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Kitzhaber Tries to Make Abortion an Issue

Kitzhaber Tries to Make Abortion an Issue

By Scott Conroy - November 1, 2010


PORTLAND, Ore. - On the final weekend before Election Day, Oregon Democratic gubernatorial candidate John Kitzhaber briefly addressed a group of volunteers before they spread out around the Portland area to canvass door to door. Though Kitzhaber, who previously served as governor from 1995 to 2003, highlighted jobs and the economy as the fundamental issues in the race, he opened and closed his remarks by addressing a topic that has not come up nearly as often in this election cycle: abortion.

"He wants to restrict a woman's right to choice," Kitzhaber said of his Republican opponent, Chris Dudley.

Asked why he was talking about abortion near the end of a campaign that has been dominated by pocketbook issues, Kitzhaber told RealClearPolitics, "I do think this is a state that has always protected a whole range of reproductive services, so I do think that's an important issue."

Dudley, a 6'11" former NBA center who played five of his 16 seasons with the Portland Trail Blazers, describes himself as pro-choice. "I've said I'm open to a ban on late-term abortion and open to parental notification," he told RealClearPolitics in explaining the basis for his opponent's attacks.

Kitzhaber's effort to pin Dudley down on abortion stands out in an election cycle in which social issues have largely been downplayed.But in a race that both campaigns agree is a dead heat heading into Election Day, Kitzhaber has attempted to use Dudley's more nuanced position on abortion to energize pro-choice Democrats and socially progressive independents who compose the majority of Oregon's electorate.

The state hasn't elected a Republican governor since Vic Atiyeh won a second term in 1982.

Kitzhaber's campaign web site features a nearly two-minute long ad titled, "John Kitzhaber is the only pro-choice candidate for Governor," which highlights interviews with several abortion rights advocates in the state.

"In order to keep Oregon pro-choice, we have to have a pro-choice governor," a woman says in the ad as a Planned Parenthood sign is seen in the background. "So it's important to elect people who are pro-choice. Dudley is not pro-choice. In fact, he's pretty anti-choice, irregardless of whether he says it or not."

Dudley dismissed Kitzhaber's decision to raise the abortion issue as a last-minute tactic by a campaign that has struggled to resonate with voters on the more pressing concerns of the day.

"I think it tells you something when he wants to talk about everything but jobs, but the economy, but the issues that are facing Oregonians today-that he wants to go there-especially on a candidate, I'm pro-choice," Dudley said. "I think Oregonians as a whole are kind of put off by that. It's like wait a second, we've got 10.6 unemployment here and as high as 15 to 18 percent in certain counties, and he doesn't want to talk about the economy? He wants to talk about that he's more pro-choice than his opponent? I don't think it connects."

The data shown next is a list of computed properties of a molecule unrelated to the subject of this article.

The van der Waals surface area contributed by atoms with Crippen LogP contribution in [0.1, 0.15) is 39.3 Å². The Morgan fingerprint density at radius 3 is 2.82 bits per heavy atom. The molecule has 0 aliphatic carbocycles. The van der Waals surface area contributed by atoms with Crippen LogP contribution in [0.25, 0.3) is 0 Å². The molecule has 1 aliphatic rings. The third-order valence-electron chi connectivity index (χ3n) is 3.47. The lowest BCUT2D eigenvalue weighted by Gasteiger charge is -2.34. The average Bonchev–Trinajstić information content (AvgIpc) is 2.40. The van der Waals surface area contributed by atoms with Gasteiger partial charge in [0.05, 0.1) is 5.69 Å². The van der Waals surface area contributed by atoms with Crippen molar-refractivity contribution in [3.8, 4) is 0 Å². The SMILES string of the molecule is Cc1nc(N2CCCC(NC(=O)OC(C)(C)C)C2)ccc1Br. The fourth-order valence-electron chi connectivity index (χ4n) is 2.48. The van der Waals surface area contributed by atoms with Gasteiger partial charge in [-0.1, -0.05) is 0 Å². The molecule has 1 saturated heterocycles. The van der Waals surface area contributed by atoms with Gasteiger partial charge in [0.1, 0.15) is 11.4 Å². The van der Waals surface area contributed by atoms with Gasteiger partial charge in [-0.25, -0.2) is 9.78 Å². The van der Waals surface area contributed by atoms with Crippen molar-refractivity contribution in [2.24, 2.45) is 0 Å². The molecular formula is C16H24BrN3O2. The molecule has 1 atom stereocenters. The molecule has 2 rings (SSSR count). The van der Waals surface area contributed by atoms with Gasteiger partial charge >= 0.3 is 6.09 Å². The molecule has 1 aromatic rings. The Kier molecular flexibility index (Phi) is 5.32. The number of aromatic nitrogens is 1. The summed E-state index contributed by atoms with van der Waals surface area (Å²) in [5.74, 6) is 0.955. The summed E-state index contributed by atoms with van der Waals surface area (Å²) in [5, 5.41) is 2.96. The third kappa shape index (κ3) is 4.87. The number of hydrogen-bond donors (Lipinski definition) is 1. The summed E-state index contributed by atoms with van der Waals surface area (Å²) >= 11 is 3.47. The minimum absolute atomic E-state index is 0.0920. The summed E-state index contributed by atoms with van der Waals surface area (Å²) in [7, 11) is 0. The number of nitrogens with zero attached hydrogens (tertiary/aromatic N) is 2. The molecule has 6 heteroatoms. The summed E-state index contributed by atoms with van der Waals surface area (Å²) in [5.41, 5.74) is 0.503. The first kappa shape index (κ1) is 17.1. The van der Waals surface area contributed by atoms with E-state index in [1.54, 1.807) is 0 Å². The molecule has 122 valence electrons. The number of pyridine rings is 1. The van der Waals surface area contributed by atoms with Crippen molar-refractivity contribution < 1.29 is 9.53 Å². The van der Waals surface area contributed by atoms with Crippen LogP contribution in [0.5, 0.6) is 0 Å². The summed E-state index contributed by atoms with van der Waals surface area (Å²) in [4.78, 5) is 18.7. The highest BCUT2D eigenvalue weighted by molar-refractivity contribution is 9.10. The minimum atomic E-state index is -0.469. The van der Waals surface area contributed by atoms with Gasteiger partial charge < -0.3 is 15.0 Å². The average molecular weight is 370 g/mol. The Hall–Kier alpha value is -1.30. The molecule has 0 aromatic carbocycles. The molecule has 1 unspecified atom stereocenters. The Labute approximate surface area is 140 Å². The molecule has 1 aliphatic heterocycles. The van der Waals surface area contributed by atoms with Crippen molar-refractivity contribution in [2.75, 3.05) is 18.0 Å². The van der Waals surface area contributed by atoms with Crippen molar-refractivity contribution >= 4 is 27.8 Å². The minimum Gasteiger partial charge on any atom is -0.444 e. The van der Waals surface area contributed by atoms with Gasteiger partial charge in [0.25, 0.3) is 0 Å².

While the pro-choice groups Planned Parenthood and NARAL have endorsed Kitzhaber, the state's most prominent pro-life group, Oregon Right To Life, has stayed out of the race.

Dudley's espoused pro-choice stance is merely one facet of how he has sought to define himself as a GOP candidate who is well within the mainstream of the Oregon electorate.

In a year when most Republicans cannot seem to talk enough about all the ways in which they intend to fight the national Democratic agenda, Dudley was reluctant to criticize President Obama in the RealClearPolitics interview, and his campaign last week released a new TV ad touting his "moderate, bipartisan approach."

"I'm a believer in a big tent, so I'm a believer that you have your core principles, but you're going to have different variations of things across the country," Dudley said. "I played a very physical sport, and I was known as being pretty tough, but I think there's a way of doing things where you've got to be careful with the rhetoric. At the end of the day, I'd say the one thing that's come through loud and clear, especially here in Oregon traveling the campaign trail: people are upset at the other side of the aisle, but they're also upset at their own."

Scott Conroy is a national political reporter for RealClearPolitics. He can be reached at sconroy@realclearpolitics.com. Follow him on Twitter @RealClearScott.

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